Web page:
• F. Used by a large research community (i.e.,  Arabidopsis, Brassica, Cardamine, Lepidium, etc.)
Grand Challenge Questions/Themes  from BMAP I – San Diego
• A. Whole genome duplications (ancient, “meso”, and  recent polyploidy). Distinct from animals.  
• B. Genome and chromosome evolution – selection/mutation/CNS/transposons/breakpoints 
• C. Morphological variation (evolutionary development  studies); crop plant domestication
• D. Chemical variation (glucosinolates, etc);  plant/animal interactions; crop plant domestication
• E. Hybrid vigor/heterosis; gene  expression/proteome/metabolome/trait evolution
• F. Comparative systems biology of Brassicaceae;  rhizosphere/metagenomics; synthetic biology
Grand Challenge Questions/Themes  from BMAP II – Tübingen
• A. Sequencing of three alloploid Brassicacea taxa (lineage I)  of different phylogenetic age. Is hybridization/alloploidy a  trigger for adaptive radiations?
• B. Comparisons of annual vs. perennial at the whole genome  level
• C. Australian crucifers experienced a whole genome  duplication and extensive genome reshcuffling (diploidization). These species have an interesting repertoire  of repetitive elements, heterochromatic arrays, and  remarkable phylogeographic history.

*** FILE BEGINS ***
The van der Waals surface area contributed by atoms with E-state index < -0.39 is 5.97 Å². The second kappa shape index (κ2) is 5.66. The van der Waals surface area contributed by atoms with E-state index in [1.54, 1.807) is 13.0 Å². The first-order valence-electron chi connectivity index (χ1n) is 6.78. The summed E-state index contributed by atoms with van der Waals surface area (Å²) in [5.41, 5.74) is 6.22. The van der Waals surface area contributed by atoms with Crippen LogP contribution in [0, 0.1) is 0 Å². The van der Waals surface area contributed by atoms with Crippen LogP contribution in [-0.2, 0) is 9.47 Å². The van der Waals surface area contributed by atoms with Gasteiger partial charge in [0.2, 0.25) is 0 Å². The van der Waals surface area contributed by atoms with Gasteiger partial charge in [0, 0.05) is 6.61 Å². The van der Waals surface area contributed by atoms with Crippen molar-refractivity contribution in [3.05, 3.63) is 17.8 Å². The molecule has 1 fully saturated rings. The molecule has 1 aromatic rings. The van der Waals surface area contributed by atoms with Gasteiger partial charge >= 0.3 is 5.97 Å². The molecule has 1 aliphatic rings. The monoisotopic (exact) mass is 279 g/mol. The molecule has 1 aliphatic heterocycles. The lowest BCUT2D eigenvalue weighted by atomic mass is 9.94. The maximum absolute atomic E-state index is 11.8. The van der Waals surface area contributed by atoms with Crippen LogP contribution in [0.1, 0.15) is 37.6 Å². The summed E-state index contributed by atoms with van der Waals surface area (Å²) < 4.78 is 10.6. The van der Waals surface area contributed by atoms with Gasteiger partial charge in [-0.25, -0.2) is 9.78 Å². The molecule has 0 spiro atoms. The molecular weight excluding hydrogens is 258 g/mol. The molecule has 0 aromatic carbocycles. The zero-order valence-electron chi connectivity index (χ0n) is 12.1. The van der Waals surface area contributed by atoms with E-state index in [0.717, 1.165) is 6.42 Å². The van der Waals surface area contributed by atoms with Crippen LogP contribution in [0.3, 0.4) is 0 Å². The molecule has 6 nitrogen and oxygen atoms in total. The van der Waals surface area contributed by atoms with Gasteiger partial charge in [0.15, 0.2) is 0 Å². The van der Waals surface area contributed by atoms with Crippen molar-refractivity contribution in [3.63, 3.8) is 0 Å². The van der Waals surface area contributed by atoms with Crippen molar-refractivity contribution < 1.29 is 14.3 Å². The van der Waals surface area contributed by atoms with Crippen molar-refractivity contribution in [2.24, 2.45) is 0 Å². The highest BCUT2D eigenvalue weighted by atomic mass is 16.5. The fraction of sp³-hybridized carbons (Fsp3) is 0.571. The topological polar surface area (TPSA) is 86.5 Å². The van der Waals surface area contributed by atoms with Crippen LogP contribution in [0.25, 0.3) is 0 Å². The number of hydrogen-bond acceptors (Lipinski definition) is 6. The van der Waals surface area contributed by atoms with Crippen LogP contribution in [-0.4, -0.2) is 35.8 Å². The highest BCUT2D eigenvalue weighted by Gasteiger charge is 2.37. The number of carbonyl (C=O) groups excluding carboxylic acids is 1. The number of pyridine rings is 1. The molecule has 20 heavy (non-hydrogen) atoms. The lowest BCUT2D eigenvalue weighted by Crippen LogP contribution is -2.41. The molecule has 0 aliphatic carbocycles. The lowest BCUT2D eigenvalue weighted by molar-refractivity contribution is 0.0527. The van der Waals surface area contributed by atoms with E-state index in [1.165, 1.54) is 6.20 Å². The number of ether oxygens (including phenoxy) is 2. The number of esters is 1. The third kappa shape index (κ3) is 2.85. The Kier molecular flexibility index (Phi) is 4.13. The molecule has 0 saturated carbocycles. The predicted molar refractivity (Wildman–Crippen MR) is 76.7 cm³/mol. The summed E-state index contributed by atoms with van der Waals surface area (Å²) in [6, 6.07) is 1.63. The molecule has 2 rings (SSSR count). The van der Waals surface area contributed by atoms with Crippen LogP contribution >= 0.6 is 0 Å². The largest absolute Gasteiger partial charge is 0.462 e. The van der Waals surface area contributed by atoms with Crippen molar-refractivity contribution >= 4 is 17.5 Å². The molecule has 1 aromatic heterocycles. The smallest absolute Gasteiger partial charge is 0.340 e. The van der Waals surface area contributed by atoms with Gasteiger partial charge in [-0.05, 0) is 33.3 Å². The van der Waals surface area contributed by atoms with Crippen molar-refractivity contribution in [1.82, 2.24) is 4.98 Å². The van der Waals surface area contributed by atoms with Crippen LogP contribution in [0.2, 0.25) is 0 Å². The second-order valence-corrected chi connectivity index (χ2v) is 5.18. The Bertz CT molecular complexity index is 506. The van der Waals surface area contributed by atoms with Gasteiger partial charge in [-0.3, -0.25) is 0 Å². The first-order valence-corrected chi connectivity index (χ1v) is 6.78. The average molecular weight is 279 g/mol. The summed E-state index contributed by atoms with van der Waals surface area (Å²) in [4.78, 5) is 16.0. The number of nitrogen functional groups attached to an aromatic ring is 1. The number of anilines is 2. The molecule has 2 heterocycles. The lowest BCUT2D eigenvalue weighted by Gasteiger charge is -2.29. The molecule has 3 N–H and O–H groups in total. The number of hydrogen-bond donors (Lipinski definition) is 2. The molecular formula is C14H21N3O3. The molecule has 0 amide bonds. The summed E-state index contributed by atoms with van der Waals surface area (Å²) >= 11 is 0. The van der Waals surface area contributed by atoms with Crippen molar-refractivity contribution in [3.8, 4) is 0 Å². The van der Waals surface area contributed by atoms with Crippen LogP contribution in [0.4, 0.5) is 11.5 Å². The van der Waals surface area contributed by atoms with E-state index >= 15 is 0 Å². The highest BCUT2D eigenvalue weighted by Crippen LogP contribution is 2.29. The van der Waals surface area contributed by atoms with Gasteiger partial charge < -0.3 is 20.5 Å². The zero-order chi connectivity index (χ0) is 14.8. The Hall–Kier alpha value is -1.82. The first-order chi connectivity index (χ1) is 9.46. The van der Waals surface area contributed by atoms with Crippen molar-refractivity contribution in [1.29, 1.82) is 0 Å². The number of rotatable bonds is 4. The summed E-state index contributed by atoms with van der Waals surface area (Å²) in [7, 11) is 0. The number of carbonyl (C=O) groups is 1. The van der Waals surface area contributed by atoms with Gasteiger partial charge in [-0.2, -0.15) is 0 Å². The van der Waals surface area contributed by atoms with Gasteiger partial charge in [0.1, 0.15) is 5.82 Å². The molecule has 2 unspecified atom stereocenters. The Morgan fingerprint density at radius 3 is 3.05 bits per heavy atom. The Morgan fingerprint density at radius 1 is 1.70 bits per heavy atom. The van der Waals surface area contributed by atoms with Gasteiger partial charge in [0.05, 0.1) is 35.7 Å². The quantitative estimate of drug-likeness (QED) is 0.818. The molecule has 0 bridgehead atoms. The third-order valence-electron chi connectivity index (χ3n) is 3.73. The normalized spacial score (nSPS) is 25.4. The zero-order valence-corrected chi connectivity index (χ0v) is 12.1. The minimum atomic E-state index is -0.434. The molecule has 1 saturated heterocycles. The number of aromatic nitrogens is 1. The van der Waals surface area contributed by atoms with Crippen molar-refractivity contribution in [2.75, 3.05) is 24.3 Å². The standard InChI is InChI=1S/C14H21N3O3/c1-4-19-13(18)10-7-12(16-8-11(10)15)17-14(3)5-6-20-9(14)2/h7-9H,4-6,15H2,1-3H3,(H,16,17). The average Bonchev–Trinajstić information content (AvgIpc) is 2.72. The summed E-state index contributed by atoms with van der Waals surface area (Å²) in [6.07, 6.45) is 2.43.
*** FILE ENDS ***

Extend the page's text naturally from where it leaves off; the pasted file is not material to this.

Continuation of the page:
• D. Differences in mating systems and ploidy • E. Uncover the basis of physiological adaptations (edaphic, 
stress) of “extremophile” species/”extreme” traits of heavy  metal hypertolerance and Hyperaccumulation.
BMAP – Yokohama and Wuhan  (June 2010)
• Arabidopsis 2010 Meeting Workshop, Japan – Enthusiastic – Too ambitious
• Wuhan, Huazhong Agricultural University – Emphasis on crop genome sequencing and quality – Need for translational tools to empower                                                    breeders to develop                                                                next generation                                                                 Brassica cultivars
– Cloud Computing
BMAP Future Plans
• Complete white paper draft and post for  comments >>> Submit for Publication
• Continue to identify additional partners
• Hold next BMAP Workshop at PAG, San Diego
• Hold BMAP Workshops at annual  Brassica/Crucifer Meetings – Prague, CZ
Now we have a genome sequence – What do we do with it?
What’s next?
BMAP Acknowledgements
• J. Chris Pires • D. Weigel • J. Meng (BMAP4 host) • Graham King (brassica.info) • All who attended the BMAP meetings • Alexander von Humboldt Foundation
Development & Analysis of Comparative Genomics Platforms from Closely Related Species: Oryza & Brassicaceae as Case Studies
From OMAP to BMAP: What I Did on My Sabbatical in Germany
Brassicaceae Comparative Genomics
Brassicaceae Map Alignment Project (BMAP)(J.C. Pires, D. Weigel, R. Wing – Coordinators)
Brassicaceae Map Alignment Project (BMAP)
Criteria for Choosing Genomes to be Sequenced – San Diego
Grand Challenge Questions/Themes from BMAP I – San Diego
Grand Challenge Questions/Themes from BMAP II – Tübingen
BMAP – Yokohama and Wuhan (June 2010)
Slide Number 10
BMAP Future Plans
Now we have a genome sequence – What do we do with it? What’s next?
BMAP Acknowledgements